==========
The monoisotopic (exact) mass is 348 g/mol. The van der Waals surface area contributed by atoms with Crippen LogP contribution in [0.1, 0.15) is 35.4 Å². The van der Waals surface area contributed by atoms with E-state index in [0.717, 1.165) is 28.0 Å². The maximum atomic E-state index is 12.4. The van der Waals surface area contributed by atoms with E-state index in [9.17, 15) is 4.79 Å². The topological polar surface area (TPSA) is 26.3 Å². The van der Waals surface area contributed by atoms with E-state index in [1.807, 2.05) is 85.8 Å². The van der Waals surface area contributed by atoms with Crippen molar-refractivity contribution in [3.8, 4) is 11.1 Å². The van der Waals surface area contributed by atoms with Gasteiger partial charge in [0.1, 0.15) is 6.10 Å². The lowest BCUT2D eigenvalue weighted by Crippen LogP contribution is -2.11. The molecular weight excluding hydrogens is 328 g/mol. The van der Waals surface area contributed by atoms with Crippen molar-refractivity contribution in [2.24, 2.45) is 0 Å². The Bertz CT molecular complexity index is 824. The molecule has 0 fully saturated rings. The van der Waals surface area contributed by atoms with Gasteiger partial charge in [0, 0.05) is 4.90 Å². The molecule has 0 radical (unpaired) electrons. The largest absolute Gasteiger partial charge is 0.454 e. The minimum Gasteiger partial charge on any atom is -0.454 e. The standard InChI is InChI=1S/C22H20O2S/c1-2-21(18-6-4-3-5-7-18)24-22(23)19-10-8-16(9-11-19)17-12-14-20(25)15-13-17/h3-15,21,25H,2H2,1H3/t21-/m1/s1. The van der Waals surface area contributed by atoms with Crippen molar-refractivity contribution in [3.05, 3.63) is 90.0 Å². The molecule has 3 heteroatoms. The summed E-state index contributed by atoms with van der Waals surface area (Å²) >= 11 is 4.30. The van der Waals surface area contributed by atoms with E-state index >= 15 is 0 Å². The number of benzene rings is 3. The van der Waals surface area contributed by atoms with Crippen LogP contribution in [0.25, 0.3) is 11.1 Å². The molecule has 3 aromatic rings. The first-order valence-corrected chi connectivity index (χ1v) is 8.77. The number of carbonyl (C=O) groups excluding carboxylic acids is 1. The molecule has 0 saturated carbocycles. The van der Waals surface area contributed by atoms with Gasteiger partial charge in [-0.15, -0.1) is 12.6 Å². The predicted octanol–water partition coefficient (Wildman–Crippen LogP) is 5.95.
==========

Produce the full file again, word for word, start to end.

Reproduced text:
The monoisotopic (exact) mass is 348 g/mol. The van der Waals surface area contributed by atoms with Crippen LogP contribution in [0.1, 0.15) is 35.4 Å². The van der Waals surface area contributed by atoms with E-state index in [0.717, 1.165) is 28.0 Å². The maximum atomic E-state index is 12.4. The van der Waals surface area contributed by atoms with E-state index in [9.17, 15) is 4.79 Å². The topological polar surface area (TPSA) is 26.3 Å². The van der Waals surface area contributed by atoms with E-state index in [1.807, 2.05) is 85.8 Å². The van der Waals surface area contributed by atoms with Crippen molar-refractivity contribution in [3.8, 4) is 11.1 Å². The van der Waals surface area contributed by atoms with Gasteiger partial charge in [0.1, 0.15) is 6.10 Å². The lowest BCUT2D eigenvalue weighted by Crippen LogP contribution is -2.11. The molecular weight excluding hydrogens is 328 g/mol. The van der Waals surface area contributed by atoms with Crippen molar-refractivity contribution in [2.24, 2.45) is 0 Å². The Bertz CT molecular complexity index is 824. The molecule has 0 fully saturated rings. The van der Waals surface area contributed by atoms with Gasteiger partial charge in [0, 0.05) is 4.90 Å². The molecule has 0 radical (unpaired) electrons. The largest absolute Gasteiger partial charge is 0.454 e. The minimum Gasteiger partial charge on any atom is -0.454 e. The standard InChI is InChI=1S/C22H20O2S/c1-2-21(18-6-4-3-5-7-18)24-22(23)19-10-8-16(9-11-19)17-12-14-20(25)15-13-17/h3-15,21,25H,2H2,1H3/t21-/m1/s1. The van der Waals surface area contributed by atoms with Crippen molar-refractivity contribution in [3.05, 3.63) is 90.0 Å². The molecule has 3 heteroatoms. The summed E-state index contributed by atoms with van der Waals surface area (Å²) >= 11 is 4.30. The van der Waals surface area contributed by atoms with E-state index >= 15 is 0 Å². The number of benzene rings is 3. The van der Waals surface area contributed by atoms with Crippen LogP contribution in [0.25, 0.3) is 11.1 Å². The molecule has 3 aromatic rings. The first-order valence-corrected chi connectivity index (χ1v) is 8.77. The number of carbonyl (C=O) groups excluding carboxylic acids is 1. The molecule has 0 saturated carbocycles. The van der Waals surface area contributed by atoms with Gasteiger partial charge in [-0.15, -0.1) is 12.6 Å². The predicted octanol–water partition coefficient (Wildman–Crippen LogP) is 5.95.